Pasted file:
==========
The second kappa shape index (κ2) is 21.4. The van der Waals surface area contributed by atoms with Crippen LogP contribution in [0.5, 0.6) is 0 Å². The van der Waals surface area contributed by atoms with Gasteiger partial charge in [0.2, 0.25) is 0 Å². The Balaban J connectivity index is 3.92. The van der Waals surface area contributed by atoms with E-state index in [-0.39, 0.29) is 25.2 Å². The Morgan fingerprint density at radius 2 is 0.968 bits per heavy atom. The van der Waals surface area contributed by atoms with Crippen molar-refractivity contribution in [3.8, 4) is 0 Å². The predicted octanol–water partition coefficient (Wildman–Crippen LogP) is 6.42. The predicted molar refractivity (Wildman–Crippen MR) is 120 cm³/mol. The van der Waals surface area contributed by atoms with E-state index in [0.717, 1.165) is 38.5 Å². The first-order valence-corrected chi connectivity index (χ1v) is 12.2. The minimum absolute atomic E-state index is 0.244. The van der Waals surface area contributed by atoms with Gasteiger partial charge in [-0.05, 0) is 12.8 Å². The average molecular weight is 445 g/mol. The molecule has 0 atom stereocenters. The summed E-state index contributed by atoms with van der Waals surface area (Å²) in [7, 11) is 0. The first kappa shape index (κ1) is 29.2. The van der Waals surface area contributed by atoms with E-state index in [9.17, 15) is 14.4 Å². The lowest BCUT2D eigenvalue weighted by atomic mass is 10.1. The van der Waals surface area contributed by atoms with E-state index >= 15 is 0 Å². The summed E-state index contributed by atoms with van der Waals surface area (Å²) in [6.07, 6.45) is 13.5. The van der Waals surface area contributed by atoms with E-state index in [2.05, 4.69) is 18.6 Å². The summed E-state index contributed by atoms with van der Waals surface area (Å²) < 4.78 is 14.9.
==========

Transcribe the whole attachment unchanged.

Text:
The second kappa shape index (κ2) is 21.4. The van der Waals surface area contributed by atoms with Crippen LogP contribution in [0.5, 0.6) is 0 Å². The van der Waals surface area contributed by atoms with Gasteiger partial charge in [0.2, 0.25) is 0 Å². The Balaban J connectivity index is 3.92. The van der Waals surface area contributed by atoms with E-state index in [-0.39, 0.29) is 25.2 Å². The Morgan fingerprint density at radius 2 is 0.968 bits per heavy atom. The van der Waals surface area contributed by atoms with Crippen molar-refractivity contribution in [3.8, 4) is 0 Å². The predicted octanol–water partition coefficient (Wildman–Crippen LogP) is 6.42. The predicted molar refractivity (Wildman–Crippen MR) is 120 cm³/mol. The van der Waals surface area contributed by atoms with E-state index in [0.717, 1.165) is 38.5 Å². The first-order valence-corrected chi connectivity index (χ1v) is 12.2. The minimum absolute atomic E-state index is 0.244. The van der Waals surface area contributed by atoms with Gasteiger partial charge in [-0.05, 0) is 12.8 Å². The average molecular weight is 445 g/mol. The molecule has 0 atom stereocenters. The summed E-state index contributed by atoms with van der Waals surface area (Å²) in [7, 11) is 0. The first kappa shape index (κ1) is 29.2. The van der Waals surface area contributed by atoms with E-state index in [9.17, 15) is 14.4 Å². The lowest BCUT2D eigenvalue weighted by atomic mass is 10.1. The van der Waals surface area contributed by atoms with E-state index >= 15 is 0 Å². The summed E-state index contributed by atoms with van der Waals surface area (Å²) in [6.07, 6.45) is 13.5. The van der Waals surface area contributed by atoms with E-state index in [2.05, 4.69) is 18.6 Å². The summed E-state index contributed by atoms with van der Waals surface area (Å²) < 4.78 is 14.9.